A ‘Your Mother’s Guidance’ post by Rebecca Masinter
Exodus 27:20 provides the direction to crush olives to prepare clear olive oil to use in the Tabernacle. The children of Israel are often compared to olive oil. One of these ways is that just as olives need to be pressed and crushed before they release their oil, the Jewish nation also reveals its beauty and greatness after going through periods of pressure. History bears this out, where times of tragedy and oppression have led directly to periods of great spiritual greatness. After the destruction of the Second Temple came a huge period of Torah learning as happened also after the Crusades.
We know this to be true in our own lives as well. I, and I’m sure you too, can look back on periods of great difficulty with gratitude. We know that we have become stronger, bigger, better people by going and growing through hardships. Rabbi Hauer in Baltimore calls this Post Traumatic Growth Syndrome. He connects it to the month in which Purim falls, Adar, versus the month of Passover, Nissan. In Nissan the Passover redemption happens miraculously and completely. Adar is more complicated. After Haman’s plot is uncovered Esther tragically remains in the king’s palace and the Jews remain in exile. Sometimes we have to work through difficulties to reach complete redemption.
I believe that this concept is important to remember as mothers. Often the “mama bear” instinct is so strong in us, that we may want to shield our children from pain or stress. Yet, our tradition, as well as current research on resilience, or grit, stress the importance of even children persevering through difficulties and bearing discomfort to come out stronger. I recently had the opportunity to talk with school administrators who shared that due to parents complaining whenever their children feel uncomfortable because of their school workload, they respond by continually lightening the curriculum.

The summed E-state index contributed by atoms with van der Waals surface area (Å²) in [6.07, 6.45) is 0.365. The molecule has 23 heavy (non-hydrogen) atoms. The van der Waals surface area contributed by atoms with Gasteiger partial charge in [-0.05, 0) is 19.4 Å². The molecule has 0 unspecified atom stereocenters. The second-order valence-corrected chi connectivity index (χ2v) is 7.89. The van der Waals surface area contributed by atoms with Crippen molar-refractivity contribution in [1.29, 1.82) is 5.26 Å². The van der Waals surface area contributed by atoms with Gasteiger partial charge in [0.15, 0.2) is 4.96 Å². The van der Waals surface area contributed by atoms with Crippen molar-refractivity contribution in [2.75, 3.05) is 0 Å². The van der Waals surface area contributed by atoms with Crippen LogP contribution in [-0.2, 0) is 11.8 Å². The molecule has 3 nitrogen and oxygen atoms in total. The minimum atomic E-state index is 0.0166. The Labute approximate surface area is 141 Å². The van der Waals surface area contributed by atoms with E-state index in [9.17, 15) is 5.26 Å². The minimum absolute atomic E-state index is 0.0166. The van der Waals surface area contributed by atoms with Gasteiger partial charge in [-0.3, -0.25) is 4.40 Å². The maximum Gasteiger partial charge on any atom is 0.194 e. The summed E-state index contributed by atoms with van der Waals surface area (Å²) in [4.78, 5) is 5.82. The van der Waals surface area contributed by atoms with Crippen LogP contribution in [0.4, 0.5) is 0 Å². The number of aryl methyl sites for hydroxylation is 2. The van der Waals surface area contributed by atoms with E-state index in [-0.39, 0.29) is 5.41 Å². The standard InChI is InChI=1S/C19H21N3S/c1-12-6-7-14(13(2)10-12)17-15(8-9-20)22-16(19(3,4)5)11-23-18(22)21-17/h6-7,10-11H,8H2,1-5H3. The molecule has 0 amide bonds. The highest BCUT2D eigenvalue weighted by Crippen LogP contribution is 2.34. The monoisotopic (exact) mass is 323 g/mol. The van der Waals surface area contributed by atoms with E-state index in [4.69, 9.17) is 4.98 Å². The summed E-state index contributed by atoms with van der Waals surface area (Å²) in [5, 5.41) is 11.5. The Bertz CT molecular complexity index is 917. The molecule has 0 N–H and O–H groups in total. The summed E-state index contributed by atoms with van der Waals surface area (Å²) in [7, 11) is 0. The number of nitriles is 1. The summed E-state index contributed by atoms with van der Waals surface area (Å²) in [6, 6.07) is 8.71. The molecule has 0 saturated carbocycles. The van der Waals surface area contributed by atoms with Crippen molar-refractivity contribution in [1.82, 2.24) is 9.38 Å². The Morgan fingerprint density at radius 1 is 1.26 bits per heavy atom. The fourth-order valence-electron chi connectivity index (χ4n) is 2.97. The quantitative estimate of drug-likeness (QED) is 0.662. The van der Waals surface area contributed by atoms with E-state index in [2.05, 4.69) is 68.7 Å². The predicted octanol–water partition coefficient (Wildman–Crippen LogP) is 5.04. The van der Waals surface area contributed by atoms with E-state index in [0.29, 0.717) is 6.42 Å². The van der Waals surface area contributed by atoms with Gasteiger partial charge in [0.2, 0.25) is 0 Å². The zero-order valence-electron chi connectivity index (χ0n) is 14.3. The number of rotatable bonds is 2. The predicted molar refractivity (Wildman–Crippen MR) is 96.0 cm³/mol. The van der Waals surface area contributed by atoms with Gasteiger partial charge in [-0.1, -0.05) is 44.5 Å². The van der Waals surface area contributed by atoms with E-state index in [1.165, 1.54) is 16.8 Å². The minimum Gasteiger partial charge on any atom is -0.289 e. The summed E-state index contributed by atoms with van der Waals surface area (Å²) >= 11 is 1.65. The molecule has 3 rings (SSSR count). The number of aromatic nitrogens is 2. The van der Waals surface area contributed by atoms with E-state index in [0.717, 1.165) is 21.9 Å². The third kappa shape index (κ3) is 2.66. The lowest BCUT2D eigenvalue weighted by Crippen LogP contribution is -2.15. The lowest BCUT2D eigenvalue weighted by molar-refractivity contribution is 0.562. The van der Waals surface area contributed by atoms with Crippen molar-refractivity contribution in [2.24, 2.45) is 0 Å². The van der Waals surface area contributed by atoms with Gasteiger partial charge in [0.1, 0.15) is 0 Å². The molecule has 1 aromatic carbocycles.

I know it’s painful to watch our children in pain, and I really hope you don’t misunderstand me. I am not promoting hurting our children! Yet, by allowing them to persevere and struggle through discomfort, we are giving them the greatest gift. We are helping them recognize that they have tremendous strength and resources, that they have God’s help and love, as well as our own, and that we believe in their ability to rise above their circumstances. We can build resilience in our children, but not by shielding them from discomfort.
Let’s try to share our own resilience and experience with our children. We can share with them a challenge we faced in our day and how we were able to work through it. We can share with them the strategies that helped us work through our challenge. We can share how we felt during that difficulty, and how we feel at the end of it. We can model that pressure and discomfort lead to growth and greatness, just as the pressed olive, yields pure oil that can illuminate the Tabernacle’s Menorah (candelabra).